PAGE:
• On February 16, 2009, a welding contractor was killed while repairing a water clarifier tank at the ConAgra Foods facility in Boardman, Oregon when a tank producing flammable gas exploded.Moure-Eraso says that these tragedies underscore the “extreme importance of careful hot work planning, hazard evaluation and procedures for all storage tanks, whether or not flammable material is expected to be present.”

To continue reading, click here!

 
Laser Safety: The Eyes Have It!
Thursday, 28 August 2014 14:36

"Pierre Gougelman had the first glass eye factory in the United States in 1851. At first, the public thought artificial eyes actually gave their wearers new sight.If only glass eyes worked that way! Unfortunately, some lasers can result in permanent retinal damage and blindness. Lasers have many common applications these days, everything from barcode scanners and laser pointers to military laser targeting and weapons, and a wide range of medical and industrial applications. It's this last group that I’m most familiar with, having worked for several companies as the Laser Safety Officer.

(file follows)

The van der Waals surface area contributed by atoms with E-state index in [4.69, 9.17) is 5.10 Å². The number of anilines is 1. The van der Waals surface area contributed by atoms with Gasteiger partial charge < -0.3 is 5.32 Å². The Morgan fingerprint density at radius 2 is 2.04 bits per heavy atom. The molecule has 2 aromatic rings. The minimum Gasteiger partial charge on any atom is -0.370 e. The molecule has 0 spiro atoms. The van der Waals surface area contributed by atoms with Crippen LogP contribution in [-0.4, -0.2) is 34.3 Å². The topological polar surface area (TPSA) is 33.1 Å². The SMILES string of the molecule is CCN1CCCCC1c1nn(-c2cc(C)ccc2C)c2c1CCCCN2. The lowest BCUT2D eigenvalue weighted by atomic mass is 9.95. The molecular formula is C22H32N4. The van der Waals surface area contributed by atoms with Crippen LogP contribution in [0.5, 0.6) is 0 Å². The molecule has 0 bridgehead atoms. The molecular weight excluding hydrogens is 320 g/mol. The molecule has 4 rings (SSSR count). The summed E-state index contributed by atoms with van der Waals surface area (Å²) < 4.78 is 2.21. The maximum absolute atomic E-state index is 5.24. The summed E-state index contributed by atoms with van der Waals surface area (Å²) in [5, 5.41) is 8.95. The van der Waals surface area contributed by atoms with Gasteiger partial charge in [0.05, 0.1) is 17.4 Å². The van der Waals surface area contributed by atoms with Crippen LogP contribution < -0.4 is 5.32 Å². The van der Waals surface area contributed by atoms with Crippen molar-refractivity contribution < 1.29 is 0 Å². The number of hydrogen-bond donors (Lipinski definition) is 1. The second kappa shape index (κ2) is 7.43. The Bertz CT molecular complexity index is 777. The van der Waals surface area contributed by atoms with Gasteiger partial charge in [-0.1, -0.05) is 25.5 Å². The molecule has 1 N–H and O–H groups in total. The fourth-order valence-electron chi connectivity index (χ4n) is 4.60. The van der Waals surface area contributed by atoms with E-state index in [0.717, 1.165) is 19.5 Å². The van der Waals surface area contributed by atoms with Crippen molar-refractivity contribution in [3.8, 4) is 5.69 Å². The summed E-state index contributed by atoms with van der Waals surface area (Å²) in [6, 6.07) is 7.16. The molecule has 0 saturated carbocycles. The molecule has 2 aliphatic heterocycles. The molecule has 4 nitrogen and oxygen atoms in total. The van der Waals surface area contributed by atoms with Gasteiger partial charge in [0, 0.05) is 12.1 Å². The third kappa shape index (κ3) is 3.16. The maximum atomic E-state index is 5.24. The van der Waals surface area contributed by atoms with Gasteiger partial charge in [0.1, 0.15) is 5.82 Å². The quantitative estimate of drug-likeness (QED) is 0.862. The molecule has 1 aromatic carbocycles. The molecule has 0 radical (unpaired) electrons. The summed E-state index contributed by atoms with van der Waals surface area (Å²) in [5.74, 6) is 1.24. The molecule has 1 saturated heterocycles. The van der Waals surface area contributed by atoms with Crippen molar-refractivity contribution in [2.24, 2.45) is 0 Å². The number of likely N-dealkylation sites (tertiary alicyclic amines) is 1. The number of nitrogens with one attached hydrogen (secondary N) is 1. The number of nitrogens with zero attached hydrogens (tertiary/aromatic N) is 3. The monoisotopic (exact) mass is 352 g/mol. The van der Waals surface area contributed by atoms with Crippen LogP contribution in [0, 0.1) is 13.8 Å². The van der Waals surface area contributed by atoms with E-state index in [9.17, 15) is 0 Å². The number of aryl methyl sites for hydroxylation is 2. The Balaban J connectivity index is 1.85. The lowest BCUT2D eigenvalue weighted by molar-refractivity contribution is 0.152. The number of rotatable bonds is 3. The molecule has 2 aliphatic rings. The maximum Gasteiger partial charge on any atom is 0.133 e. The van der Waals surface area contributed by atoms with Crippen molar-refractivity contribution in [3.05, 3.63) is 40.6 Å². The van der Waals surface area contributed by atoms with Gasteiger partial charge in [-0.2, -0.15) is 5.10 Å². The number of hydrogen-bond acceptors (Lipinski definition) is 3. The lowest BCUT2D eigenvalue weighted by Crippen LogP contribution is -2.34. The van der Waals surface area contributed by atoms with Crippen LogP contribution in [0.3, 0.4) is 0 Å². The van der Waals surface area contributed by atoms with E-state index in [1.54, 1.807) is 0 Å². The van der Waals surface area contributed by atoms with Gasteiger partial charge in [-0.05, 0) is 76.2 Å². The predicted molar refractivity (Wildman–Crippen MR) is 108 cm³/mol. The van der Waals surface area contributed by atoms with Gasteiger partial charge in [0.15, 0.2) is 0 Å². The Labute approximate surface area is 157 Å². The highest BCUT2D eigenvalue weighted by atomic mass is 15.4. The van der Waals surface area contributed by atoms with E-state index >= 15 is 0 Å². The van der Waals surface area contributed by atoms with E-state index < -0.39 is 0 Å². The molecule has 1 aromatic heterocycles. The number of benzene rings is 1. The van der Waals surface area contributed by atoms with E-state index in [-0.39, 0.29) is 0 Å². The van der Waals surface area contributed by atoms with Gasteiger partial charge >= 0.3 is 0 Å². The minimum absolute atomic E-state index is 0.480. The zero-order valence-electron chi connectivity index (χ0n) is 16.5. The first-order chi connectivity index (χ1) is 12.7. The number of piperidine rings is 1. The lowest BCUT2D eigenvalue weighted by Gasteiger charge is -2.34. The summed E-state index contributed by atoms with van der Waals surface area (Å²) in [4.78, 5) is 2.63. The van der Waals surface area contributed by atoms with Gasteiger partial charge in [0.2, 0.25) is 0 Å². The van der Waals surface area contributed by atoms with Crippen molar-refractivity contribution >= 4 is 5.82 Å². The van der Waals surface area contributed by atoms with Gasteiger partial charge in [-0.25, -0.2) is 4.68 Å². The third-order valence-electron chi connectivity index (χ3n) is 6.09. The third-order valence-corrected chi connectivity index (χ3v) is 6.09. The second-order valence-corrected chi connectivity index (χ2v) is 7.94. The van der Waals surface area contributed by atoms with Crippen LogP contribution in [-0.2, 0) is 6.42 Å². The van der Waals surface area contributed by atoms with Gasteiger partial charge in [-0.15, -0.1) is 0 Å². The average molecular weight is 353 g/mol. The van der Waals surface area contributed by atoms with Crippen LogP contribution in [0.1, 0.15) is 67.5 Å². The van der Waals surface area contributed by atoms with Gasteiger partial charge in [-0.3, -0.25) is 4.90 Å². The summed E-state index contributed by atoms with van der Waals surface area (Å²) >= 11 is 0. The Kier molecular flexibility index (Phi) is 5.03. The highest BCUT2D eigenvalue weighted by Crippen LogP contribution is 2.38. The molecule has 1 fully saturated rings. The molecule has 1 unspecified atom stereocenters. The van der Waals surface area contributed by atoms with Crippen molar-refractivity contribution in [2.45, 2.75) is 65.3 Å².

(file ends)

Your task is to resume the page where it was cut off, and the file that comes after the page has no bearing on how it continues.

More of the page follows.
Laser Light

Laser light differs from ordinary light in three ways:

  • Monochromatic--Laser light consists of one color or wavelength. In contrast, ordinary white light is a combination of many colors or wavelengths.
  • Directional--Lasers emit light that is highly directional, that is, laser light is emitted as a relatively narrow beam in a specific direction. Ordinary light, such as from a light bulb, is emitted in many directions away from the source.
  • Coherent--The wavelengths of the laser light are in phase in space and time. Ordinary light can be a mixture of many wavelengths.

It is these differences that make the laser beams useful and potentially hazardous."

 

Click here to read more!

 
OSHA issue new directive to keep communication tower workers safe: new citations issued to protect workers
Wednesday, 27 August 2014 16:15